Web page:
Sunday, October 23, 2011

In bed with Roslyn

Microsoft have been talking about their “C# compiler as a service” project, aka Roslyn, for a couple of years now, and yesterday the C# team finally released a preview version. Being a bit of a language geek, I was interested to see if I could use Roslyn not only to perform analysis and refactorings but to extend the C# language itself. The reason for wanting to do this is to replace repetitive and error-prone boilerplate code with terser, more expressive code — quicker to write, easier to read and no chance for human error to muck it up.

The motivating example

If you’ve written much WPF or Silverlight code, you’ve undoubtedly written a bunch of dependency properties. Because C# has no built-in support for DPs, this means you have to write a bunch of code spread across several members, something like this:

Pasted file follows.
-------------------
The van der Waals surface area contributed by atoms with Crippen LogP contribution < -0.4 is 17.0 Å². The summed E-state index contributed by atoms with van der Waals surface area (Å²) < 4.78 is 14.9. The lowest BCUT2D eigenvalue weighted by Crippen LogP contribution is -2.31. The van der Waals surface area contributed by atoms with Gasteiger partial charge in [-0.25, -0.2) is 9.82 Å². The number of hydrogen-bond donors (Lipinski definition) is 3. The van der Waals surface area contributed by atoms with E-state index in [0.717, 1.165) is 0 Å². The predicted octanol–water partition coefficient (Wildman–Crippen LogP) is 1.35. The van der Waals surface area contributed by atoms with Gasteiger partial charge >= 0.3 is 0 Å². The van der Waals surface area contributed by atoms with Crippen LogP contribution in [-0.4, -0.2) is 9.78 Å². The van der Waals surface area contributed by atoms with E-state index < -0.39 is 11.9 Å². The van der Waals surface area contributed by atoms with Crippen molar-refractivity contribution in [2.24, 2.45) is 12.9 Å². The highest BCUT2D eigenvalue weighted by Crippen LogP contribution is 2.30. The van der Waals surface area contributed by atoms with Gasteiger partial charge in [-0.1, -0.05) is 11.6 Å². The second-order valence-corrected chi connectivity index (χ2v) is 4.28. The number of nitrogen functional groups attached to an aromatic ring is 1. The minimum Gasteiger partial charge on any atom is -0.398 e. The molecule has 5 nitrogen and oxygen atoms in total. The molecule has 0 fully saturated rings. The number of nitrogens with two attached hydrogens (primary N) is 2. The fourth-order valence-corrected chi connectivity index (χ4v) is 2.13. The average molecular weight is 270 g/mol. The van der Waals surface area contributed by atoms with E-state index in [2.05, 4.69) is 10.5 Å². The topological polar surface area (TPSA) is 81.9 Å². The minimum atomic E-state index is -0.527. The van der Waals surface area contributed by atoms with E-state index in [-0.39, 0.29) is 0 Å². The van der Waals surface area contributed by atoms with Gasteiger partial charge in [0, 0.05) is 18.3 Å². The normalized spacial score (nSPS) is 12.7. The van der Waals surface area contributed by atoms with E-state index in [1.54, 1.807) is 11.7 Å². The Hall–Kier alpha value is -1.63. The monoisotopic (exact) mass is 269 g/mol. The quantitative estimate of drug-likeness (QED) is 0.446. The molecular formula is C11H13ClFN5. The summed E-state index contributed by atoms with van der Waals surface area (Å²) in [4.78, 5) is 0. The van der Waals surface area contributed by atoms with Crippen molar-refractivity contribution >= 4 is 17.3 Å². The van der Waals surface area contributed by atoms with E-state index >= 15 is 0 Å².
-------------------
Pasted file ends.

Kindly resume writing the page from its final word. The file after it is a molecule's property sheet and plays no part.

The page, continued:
public static readonly DependencyProperty WidgetudeProperty =
  DependencyProperty.Register("Widgetude", typeof(int), typeof(Widget),
    new FrameworkPropertyMetadata(OnWidgetudeChanged));
public int Widgetude
  get { return (int)GetValue(WidgetudeProperty); }
  set { SetValue(WidgetudeProperty, value); }
private static void OnWidgetudeChanged(DependencyObject d, DependencyPropertyChangedEventArgs e)
  // on-change logic here

This is not only boring to write, it is hard to read because the code is cluttered with boilerplate, and it is prone to error. If I had a dollar for everybody who put business logic in the CLR property setter and then wondered why it wasn’t being run when a binding updated… well, I’d have $3.00. And it’s awful to maintain. For example, if I change the property to a double, I have to update the type in three places. If I change the property name, I have to update it in seven!

Read more: MindScape blog

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